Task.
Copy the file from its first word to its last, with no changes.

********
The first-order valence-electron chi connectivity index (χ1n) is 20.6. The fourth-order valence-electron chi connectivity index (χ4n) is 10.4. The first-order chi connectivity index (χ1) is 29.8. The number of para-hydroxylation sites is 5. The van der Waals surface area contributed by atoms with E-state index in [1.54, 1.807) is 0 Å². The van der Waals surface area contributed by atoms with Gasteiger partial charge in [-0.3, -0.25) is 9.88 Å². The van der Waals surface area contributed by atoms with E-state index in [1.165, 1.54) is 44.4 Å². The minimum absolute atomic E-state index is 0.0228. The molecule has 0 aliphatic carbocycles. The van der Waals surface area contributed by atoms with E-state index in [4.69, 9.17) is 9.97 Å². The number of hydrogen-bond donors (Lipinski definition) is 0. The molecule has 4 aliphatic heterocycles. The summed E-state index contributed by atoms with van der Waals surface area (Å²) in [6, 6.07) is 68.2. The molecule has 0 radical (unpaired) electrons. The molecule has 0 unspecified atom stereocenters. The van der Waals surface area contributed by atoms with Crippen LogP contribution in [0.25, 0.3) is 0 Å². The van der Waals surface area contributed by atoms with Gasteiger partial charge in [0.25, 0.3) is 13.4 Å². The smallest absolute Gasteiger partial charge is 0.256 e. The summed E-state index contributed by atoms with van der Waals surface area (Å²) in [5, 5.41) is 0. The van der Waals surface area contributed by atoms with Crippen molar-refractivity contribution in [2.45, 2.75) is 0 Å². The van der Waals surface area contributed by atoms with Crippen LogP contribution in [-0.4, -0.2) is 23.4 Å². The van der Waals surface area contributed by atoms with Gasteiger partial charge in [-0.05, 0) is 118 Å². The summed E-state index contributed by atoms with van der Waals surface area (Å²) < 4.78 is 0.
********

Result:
The first-order valence-electron chi connectivity index (χ1n) is 20.6. The fourth-order valence-electron chi connectivity index (χ4n) is 10.4. The first-order chi connectivity index (χ1) is 29.8. The number of para-hydroxylation sites is 5. The van der Waals surface area contributed by atoms with E-state index in [1.54, 1.807) is 0 Å². The van der Waals surface area contributed by atoms with Gasteiger partial charge in [-0.3, -0.25) is 9.88 Å². The van der Waals surface area contributed by atoms with E-state index in [1.165, 1.54) is 44.4 Å². The minimum absolute atomic E-state index is 0.0228. The molecule has 0 aliphatic carbocycles. The van der Waals surface area contributed by atoms with E-state index in [4.69, 9.17) is 9.97 Å². The number of hydrogen-bond donors (Lipinski definition) is 0. The molecule has 4 aliphatic heterocycles. The summed E-state index contributed by atoms with van der Waals surface area (Å²) in [6, 6.07) is 68.2. The molecule has 0 radical (unpaired) electrons. The molecule has 0 unspecified atom stereocenters. The van der Waals surface area contributed by atoms with Crippen LogP contribution in [0.25, 0.3) is 0 Å². The van der Waals surface area contributed by atoms with Gasteiger partial charge in [0.25, 0.3) is 13.4 Å². The smallest absolute Gasteiger partial charge is 0.256 e. The summed E-state index contributed by atoms with van der Waals surface area (Å²) in [5, 5.41) is 0. The van der Waals surface area contributed by atoms with Crippen molar-refractivity contribution in [2.45, 2.75) is 0 Å². The van der Waals surface area contributed by atoms with Crippen LogP contribution in [-0.4, -0.2) is 23.4 Å². The van der Waals surface area contributed by atoms with Gasteiger partial charge in [-0.05, 0) is 118 Å². The summed E-state index contributed by atoms with van der Waals surface area (Å²) < 4.78 is 0.